Once in a while, you see a SAS programming statement that makes little sense. For many, the If 0 Then Set data step Statement is one of them. This post demonstrates what the statement does and why it can be convenient by example.
A SAS data step runs in two overall steps. First, the data step compiles. During compilation, SAS checks for syntax errors and sets up the Program Data Vector (PDV). Next, the data step executes. During execution, data is read into Memory and the PDV. Conditional logic and various calculations run and data is output to a SAS data set. If you are not comfortable with compilation and execution logic, I encourage you to take the SAS Programming 1 e-Learning Course.
A Simple Example
The Set Statement in the SAS data step plays a role during both compilation and execution. During compilation, the data step reads in variables from the data set listed in the Set Statement. During execution, SAS reads in the observations from the input data set in sequential order. However, we can bypass the execution part of the Set Statement with conditional logic that always fails. Remember, the data step compiler does not consider conditional logic. It merely checks for syntax errors and sets up the PDV.
Zero is the intrinsic false value in the SAS language. Therefore the “If 0 Then Set” could just as well be coded “If (1=2) Then Set” or “If (“a”=”b”) Then Set”. However, the first syntax is considered good programming practice.
Let us look at a very simple example. Below, I create the data set test1. The only statement in the data step is if 0 then set sashelp.class. During compilation, the data step sets up the PDV with the same variables as in the sashelp.class data set. The variables in test1 have the same length and attributes as in sashelp.class. During execution, SAS reads the if 0 part and concludes that the condition fails by construction. Consequently, no observations are read from sashelp.class and the data step terminates.
data test1; if 0 then set sashelp.class; run; /* data test1; if (1=2) then set sashelp.class; run; */
We can achieve the same result with a Length Statement or Attrib Statement. However, this requires that we know exactly the variables to rad into the PDV, which requires more work and possible PROC CONTENTS calls. The approach above is thus way more flexible when the circumstances apply.
data test2; length Age 8 Height 8 Name $8 Sex $1 Weight 8; run;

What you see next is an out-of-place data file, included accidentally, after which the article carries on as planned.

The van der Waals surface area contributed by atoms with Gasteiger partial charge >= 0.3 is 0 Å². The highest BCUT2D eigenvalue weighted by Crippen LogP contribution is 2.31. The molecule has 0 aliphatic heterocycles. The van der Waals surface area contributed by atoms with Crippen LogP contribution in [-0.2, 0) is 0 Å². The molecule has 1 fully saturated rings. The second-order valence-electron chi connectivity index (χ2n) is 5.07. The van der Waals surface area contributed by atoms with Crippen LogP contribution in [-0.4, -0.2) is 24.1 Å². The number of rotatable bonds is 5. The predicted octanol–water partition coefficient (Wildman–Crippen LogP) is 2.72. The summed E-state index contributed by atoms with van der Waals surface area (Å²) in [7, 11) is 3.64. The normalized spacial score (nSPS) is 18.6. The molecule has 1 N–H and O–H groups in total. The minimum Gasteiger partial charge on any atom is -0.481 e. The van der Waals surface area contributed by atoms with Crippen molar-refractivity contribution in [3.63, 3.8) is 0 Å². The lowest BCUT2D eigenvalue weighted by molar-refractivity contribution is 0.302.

A Hash Object Application
The If 0 Then Set approach is especially convenient in hash object applications. When we use hash objects, the data step runs a process called “parameter type matching”. This means that the variables defined in a hash object must exist in the PDV. This makes sense because the hash object and the PDV must be able to add and retrieve variable values from one another. If 0 Then Set approach offers a simple and flexible solution to add exactly the variables to the PDV as is added to the relevant hash object. Consider the hash lookup in the blog post SAS Hash Object Lookup Example.
The code is below and the two data sets from the example can be found here.
In the code below, you can see that I list the same data set, work.emphours, in the If 0 Then Set Statement and in the dataset: argument tag in the Declare Statement. This way, I ensure that the exact same variables with the exact same attributes exist in both the hash object and the Program Data Vector. Further down, I use a second Set Statement with the Employees data set. However, here the statement both compiles and executes. Consequently, data is read into the PDV here.
data wanthash(drop=rc); if 0 then set work.emphours; if _N_ = 1 then do; declare hash h(dataset:'work.emphours'); h.defineKey('empid'); h.defineData('hours', 'sickdays', 'seniority'); h.defineDone(); call missing(hours, sickdays, seniority); end; set Employees; rc=h.find(); run;
In this post, I have explained to logic between the If 0 Then Set statement. We have seen that the statement is a clever way to set up the PDV and bypass the execution part of the Set Statement. Furthermore, we have seen that the approach is especially valuable in a hash object context, where parameter type matching is inevitable. However, the parameter type matching is a lot smoother and more flexible when the approach from this post is applied.
You can see more examples of hash object application where the If 0 Then Set Statement is applied in the blog posts Group Variable Values With Hash Object In SAS, Run Time Effect Of The Hash Object HASHEXP Argument and A SAS Hash Object Of Hash Objects (Hash Of Hash).
You can download the entire code from this example here.